I've had to deal with comment spam in the ObjectSharp blogs over the past few days. Through a search of Google, found a simple, trigger-based solution
for .Text (the engine that we use) that I suspect will deal with the majority of the spam that was coming through. But, as explained in this post
, Google is modifying their ranking engine to pay attention to a newly created attribute on the anchor tag that will basically mitigate the benefit of comment spam, that being to artificially raise the Google rank for the offending links. What impressed me is the speed with which this innovation was implemented, not only by Google but by the list of blog hosts and competitive search engines at MSN and Yahoo. Whoa. Would that other standards could work that way.
One of my colleagues, Barry Gervin
, is part of a wonderfully generous effort to raise money for Aceh Aid at IDEP
. Twenty-four of the best and brightest of the .NET community are each donating an hour of their time to be put up for auction on eBay. Julia Lerman has more details here
. Keep an eye out for the auction and please bid generously. You know the hour of any of these consultant's time is worth it. And you're money does good in an area that desparately needs it. Nice combination, isn't it.
Found another interesting blog entry on passion by Kathy Sierra on generating passion. And we're talking about passion for technology and life, not that other thing. Too much of that other thing resulted in the four kids that currently occupy much of my non-working hours.
The basic premise is that people tend to emulate those around you. Hang with complainers and you will (subtly, perhaps) become one). Hang with people who love what they do, and you will too. Interesting that I've actually seen happen.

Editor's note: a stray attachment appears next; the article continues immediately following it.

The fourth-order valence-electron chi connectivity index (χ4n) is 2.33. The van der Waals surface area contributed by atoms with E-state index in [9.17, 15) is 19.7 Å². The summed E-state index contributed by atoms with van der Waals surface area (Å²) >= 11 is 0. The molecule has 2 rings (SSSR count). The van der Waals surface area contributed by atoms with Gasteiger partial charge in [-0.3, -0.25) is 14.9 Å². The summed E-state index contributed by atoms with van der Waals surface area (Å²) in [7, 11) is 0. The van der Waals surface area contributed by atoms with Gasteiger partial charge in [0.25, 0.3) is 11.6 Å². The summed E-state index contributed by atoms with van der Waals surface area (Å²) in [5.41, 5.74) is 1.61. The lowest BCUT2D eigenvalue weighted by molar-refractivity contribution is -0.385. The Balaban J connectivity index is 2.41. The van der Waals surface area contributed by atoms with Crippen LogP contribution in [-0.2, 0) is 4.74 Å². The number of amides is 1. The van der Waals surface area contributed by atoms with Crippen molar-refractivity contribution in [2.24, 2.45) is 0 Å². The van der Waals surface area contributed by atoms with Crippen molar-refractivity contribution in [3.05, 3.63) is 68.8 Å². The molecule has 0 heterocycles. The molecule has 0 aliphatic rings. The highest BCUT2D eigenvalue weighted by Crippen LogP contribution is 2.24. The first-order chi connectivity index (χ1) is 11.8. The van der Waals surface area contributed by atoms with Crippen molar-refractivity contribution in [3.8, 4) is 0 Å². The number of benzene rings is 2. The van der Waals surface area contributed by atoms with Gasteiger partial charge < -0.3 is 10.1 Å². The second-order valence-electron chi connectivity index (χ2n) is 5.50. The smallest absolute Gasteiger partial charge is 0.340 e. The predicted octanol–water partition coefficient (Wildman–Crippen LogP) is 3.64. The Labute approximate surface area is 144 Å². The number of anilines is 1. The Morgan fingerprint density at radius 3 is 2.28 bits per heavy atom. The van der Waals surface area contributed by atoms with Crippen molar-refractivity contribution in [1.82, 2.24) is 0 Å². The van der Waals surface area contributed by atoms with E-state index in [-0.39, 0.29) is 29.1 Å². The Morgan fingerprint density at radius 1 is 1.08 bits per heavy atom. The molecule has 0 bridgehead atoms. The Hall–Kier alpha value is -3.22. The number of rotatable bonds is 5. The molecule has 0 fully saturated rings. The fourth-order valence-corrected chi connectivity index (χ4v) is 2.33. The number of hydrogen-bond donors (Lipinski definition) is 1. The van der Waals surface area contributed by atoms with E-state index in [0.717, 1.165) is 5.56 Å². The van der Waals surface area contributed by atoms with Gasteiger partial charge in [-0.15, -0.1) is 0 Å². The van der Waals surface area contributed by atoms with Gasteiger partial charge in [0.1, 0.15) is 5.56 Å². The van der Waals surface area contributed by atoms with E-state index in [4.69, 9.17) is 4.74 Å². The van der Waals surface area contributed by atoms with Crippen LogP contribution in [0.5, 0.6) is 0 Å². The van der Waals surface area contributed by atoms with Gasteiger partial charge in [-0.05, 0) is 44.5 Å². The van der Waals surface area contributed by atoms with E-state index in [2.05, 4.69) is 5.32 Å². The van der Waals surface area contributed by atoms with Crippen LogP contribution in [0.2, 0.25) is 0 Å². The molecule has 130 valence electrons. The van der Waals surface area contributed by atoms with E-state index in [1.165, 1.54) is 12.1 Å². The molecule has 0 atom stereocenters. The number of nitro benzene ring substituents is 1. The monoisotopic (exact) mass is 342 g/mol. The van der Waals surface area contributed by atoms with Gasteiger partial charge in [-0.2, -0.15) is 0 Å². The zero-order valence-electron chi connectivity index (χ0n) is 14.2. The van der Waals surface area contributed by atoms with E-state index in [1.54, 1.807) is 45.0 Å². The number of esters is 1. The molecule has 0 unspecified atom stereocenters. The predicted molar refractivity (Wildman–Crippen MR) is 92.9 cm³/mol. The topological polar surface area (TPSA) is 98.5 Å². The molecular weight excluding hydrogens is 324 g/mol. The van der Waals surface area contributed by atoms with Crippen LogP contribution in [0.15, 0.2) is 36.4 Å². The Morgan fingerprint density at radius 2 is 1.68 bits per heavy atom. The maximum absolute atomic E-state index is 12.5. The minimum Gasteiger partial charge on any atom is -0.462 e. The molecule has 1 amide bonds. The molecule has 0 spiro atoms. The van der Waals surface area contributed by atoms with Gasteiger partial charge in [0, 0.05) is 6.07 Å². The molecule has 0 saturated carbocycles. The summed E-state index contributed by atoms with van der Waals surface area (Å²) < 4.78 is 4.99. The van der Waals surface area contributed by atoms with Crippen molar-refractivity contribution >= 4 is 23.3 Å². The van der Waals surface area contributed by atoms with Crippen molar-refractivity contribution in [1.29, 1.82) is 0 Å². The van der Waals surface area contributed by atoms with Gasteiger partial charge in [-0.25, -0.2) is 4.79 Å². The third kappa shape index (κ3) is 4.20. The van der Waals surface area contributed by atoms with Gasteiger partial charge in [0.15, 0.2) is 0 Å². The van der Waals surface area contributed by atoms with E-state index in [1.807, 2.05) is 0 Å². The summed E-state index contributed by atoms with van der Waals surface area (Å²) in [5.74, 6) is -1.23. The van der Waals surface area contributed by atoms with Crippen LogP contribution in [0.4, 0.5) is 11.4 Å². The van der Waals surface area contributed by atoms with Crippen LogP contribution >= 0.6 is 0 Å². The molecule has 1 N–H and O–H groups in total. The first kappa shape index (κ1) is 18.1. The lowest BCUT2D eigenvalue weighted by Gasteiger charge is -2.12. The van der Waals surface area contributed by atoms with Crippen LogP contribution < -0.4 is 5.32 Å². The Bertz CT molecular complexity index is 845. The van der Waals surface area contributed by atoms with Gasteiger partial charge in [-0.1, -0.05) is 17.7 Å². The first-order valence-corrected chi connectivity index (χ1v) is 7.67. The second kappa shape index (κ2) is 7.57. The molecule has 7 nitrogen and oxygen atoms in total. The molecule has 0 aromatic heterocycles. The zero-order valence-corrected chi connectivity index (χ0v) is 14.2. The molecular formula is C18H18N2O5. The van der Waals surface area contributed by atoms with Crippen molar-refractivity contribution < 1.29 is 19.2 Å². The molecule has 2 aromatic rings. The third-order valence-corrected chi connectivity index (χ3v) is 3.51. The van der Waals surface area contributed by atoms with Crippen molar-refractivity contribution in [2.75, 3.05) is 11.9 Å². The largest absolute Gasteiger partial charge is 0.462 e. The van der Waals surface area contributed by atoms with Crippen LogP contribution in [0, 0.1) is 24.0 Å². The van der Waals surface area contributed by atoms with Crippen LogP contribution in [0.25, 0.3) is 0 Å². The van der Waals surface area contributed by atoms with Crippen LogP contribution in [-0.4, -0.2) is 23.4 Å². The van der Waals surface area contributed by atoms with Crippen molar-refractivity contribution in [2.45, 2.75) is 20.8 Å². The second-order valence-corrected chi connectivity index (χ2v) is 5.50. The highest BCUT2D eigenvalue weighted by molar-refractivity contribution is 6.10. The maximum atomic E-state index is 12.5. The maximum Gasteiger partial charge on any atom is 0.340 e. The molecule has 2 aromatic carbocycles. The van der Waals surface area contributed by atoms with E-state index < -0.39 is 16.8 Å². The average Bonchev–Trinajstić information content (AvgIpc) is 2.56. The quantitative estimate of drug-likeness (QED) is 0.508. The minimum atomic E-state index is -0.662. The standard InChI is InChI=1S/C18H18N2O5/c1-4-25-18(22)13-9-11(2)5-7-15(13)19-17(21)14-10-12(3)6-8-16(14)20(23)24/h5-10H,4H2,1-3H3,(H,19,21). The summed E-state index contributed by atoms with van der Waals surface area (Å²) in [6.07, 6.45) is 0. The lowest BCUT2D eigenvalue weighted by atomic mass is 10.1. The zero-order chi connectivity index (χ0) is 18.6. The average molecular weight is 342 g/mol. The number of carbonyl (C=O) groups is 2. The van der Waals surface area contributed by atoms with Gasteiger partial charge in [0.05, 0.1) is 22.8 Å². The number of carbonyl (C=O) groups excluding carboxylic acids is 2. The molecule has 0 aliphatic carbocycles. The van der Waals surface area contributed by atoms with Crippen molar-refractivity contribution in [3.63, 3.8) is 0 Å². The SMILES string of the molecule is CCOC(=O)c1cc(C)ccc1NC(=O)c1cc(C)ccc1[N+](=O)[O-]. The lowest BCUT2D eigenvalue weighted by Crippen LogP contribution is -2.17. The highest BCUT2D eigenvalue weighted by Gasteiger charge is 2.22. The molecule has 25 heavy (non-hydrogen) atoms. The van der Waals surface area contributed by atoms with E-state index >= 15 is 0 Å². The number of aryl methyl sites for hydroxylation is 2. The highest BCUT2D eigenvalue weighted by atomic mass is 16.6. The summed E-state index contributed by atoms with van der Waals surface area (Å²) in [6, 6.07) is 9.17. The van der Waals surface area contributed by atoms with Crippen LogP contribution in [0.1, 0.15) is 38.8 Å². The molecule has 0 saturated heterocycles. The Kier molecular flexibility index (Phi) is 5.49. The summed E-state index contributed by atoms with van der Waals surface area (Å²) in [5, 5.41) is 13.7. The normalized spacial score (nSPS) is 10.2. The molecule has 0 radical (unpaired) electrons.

My wife, Alisa, is a real estate agent. She has been doing fine, but this past November she had a chance to go to a conference which, as it turns out, contained a high percentage of very successful agents. And by successful, I'm talking $500K per year and up in commissions. On her return, the level of enthusiasm for her profession was visibly higher. Not only that, it carried over into the the rest of her endeavors. She is well on the way to doubling last year's sales. And possibly tripling it. All because she spent some time hanging with passionate people.
As you look towards the rest of the year, there are a number of opportunities for you to do the same thing. VSLive has conferences all over the world. There is TechEd coming in June and a Professional Developer's Conference. Attending and hanging out with people who love what they do might do as much for you as the technical content.
One of my pet peeves is the misuse of apostrophes. I find myself particularly annoyed by the misuse of you're and your, but any badness feels like teeth on tin foil to me. Not that I'm perfect, but...well...I'm sure some of you understand. Anyway, courtesy of Blair Conrad, I found the following cartoon quite amusing. Your mileage may vary
P.S. The title was on purpose.
Just because there's nothing better to do after five on a Friday.
I have been quietly following the ongoing conversations regarding Domain Specific Languages (DSL) and whether UML should be used as the mechanism to describe them. My UML and DSL knowledge is not nearly as deep as some of my colleagues, but I believe that the noise level from this space will only increase over the next 12-18 months.